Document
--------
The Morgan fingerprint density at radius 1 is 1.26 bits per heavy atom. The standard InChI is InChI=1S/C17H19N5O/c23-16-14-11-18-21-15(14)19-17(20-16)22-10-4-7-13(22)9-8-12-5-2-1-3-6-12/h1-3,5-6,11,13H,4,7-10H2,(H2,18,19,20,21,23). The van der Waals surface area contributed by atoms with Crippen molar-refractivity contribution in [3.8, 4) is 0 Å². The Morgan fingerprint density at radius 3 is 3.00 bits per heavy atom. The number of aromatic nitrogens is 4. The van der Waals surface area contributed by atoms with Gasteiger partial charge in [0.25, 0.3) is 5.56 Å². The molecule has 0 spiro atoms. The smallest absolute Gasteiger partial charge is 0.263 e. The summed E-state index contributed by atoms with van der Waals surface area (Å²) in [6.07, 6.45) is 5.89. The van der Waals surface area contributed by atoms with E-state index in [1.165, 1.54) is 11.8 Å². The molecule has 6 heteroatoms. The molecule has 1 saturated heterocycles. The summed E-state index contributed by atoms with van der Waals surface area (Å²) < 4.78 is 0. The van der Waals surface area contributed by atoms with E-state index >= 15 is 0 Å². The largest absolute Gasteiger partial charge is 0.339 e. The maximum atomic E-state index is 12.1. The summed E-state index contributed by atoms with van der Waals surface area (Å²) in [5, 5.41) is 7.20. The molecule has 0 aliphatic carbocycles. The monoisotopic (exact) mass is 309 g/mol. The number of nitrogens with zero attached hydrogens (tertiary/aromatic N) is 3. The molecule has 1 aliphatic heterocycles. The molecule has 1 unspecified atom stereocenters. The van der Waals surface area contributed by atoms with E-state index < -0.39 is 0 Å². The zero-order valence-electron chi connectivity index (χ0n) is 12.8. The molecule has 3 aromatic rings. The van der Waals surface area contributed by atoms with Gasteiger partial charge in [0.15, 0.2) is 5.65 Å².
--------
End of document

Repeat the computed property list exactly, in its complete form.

The Morgan fingerprint density at radius 1 is 1.26 bits per heavy atom. The standard InChI is InChI=1S/C17H19N5O/c23-16-14-11-18-21-15(14)19-17(20-16)22-10-4-7-13(22)9-8-12-5-2-1-3-6-12/h1-3,5-6,11,13H,4,7-10H2,(H2,18,19,20,21,23). The van der Waals surface area contributed by atoms with Crippen molar-refractivity contribution in [3.8, 4) is 0 Å². The Morgan fingerprint density at radius 3 is 3.00 bits per heavy atom. The number of aromatic nitrogens is 4. The van der Waals surface area contributed by atoms with Gasteiger partial charge in [0.25, 0.3) is 5.56 Å². The molecule has 0 spiro atoms. The smallest absolute Gasteiger partial charge is 0.263 e. The summed E-state index contributed by atoms with van der Waals surface area (Å²) in [6.07, 6.45) is 5.89. The van der Waals surface area contributed by atoms with E-state index in [1.165, 1.54) is 11.8 Å². The molecule has 6 heteroatoms. The molecule has 1 saturated heterocycles. The summed E-state index contributed by atoms with van der Waals surface area (Å²) < 4.78 is 0. The van der Waals surface area contributed by atoms with E-state index >= 15 is 0 Å². The largest absolute Gasteiger partial charge is 0.339 e. The maximum atomic E-state index is 12.1. The summed E-state index contributed by atoms with van der Waals surface area (Å²) in [5, 5.41) is 7.20. The molecule has 0 aliphatic carbocycles. The monoisotopic (exact) mass is 309 g/mol. The number of nitrogens with zero attached hydrogens (tertiary/aromatic N) is 3. The molecule has 1 aliphatic heterocycles. The molecule has 1 unspecified atom stereocenters. The van der Waals surface area contributed by atoms with E-state index < -0.39 is 0 Å². The zero-order valence-electron chi connectivity index (χ0n) is 12.8. The molecule has 3 aromatic rings. The van der Waals surface area contributed by atoms with Gasteiger partial charge in [0.15, 0.2) is 5.65 Å².